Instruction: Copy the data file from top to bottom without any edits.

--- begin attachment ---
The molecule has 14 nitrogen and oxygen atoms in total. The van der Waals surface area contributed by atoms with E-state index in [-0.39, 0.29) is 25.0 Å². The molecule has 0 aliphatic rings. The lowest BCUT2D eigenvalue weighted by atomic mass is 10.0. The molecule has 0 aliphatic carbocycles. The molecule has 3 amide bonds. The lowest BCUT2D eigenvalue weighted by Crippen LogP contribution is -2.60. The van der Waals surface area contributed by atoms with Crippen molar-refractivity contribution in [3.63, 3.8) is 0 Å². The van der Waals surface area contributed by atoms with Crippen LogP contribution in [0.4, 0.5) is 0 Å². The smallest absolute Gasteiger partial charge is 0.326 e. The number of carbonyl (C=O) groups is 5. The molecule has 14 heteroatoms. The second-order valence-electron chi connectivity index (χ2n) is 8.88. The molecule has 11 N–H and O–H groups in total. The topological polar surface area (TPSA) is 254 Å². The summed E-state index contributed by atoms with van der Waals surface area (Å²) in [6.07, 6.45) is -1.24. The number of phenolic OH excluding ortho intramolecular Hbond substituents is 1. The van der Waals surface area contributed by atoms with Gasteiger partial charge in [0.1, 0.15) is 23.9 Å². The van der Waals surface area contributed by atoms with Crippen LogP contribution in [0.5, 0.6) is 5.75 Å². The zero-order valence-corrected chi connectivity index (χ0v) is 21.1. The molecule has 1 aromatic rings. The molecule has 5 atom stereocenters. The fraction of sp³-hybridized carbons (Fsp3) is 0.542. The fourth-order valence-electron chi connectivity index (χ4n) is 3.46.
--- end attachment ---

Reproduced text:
The molecule has 14 nitrogen and oxygen atoms in total. The van der Waals surface area contributed by atoms with E-state index in [-0.39, 0.29) is 25.0 Å². The molecule has 0 aliphatic rings. The lowest BCUT2D eigenvalue weighted by atomic mass is 10.0. The molecule has 0 aliphatic carbocycles. The molecule has 3 amide bonds. The lowest BCUT2D eigenvalue weighted by Crippen LogP contribution is -2.60. The van der Waals surface area contributed by atoms with Crippen molar-refractivity contribution in [3.63, 3.8) is 0 Å². The van der Waals surface area contributed by atoms with Crippen LogP contribution in [0.4, 0.5) is 0 Å². The smallest absolute Gasteiger partial charge is 0.326 e. The number of carbonyl (C=O) groups is 5. The molecule has 14 heteroatoms. The second-order valence-electron chi connectivity index (χ2n) is 8.88. The molecule has 11 N–H and O–H groups in total. The topological polar surface area (TPSA) is 254 Å². The summed E-state index contributed by atoms with van der Waals surface area (Å²) in [6.07, 6.45) is -1.24. The number of phenolic OH excluding ortho intramolecular Hbond substituents is 1. The van der Waals surface area contributed by atoms with Gasteiger partial charge in [0.1, 0.15) is 23.9 Å². The van der Waals surface area contributed by atoms with Crippen LogP contribution in [0.5, 0.6) is 5.75 Å². The zero-order valence-corrected chi connectivity index (χ0v) is 21.1. The molecule has 1 aromatic rings. The molecule has 5 atom stereocenters. The fraction of sp³-hybridized carbons (Fsp3) is 0.542. The fourth-order valence-electron chi connectivity index (χ4n) is 3.46.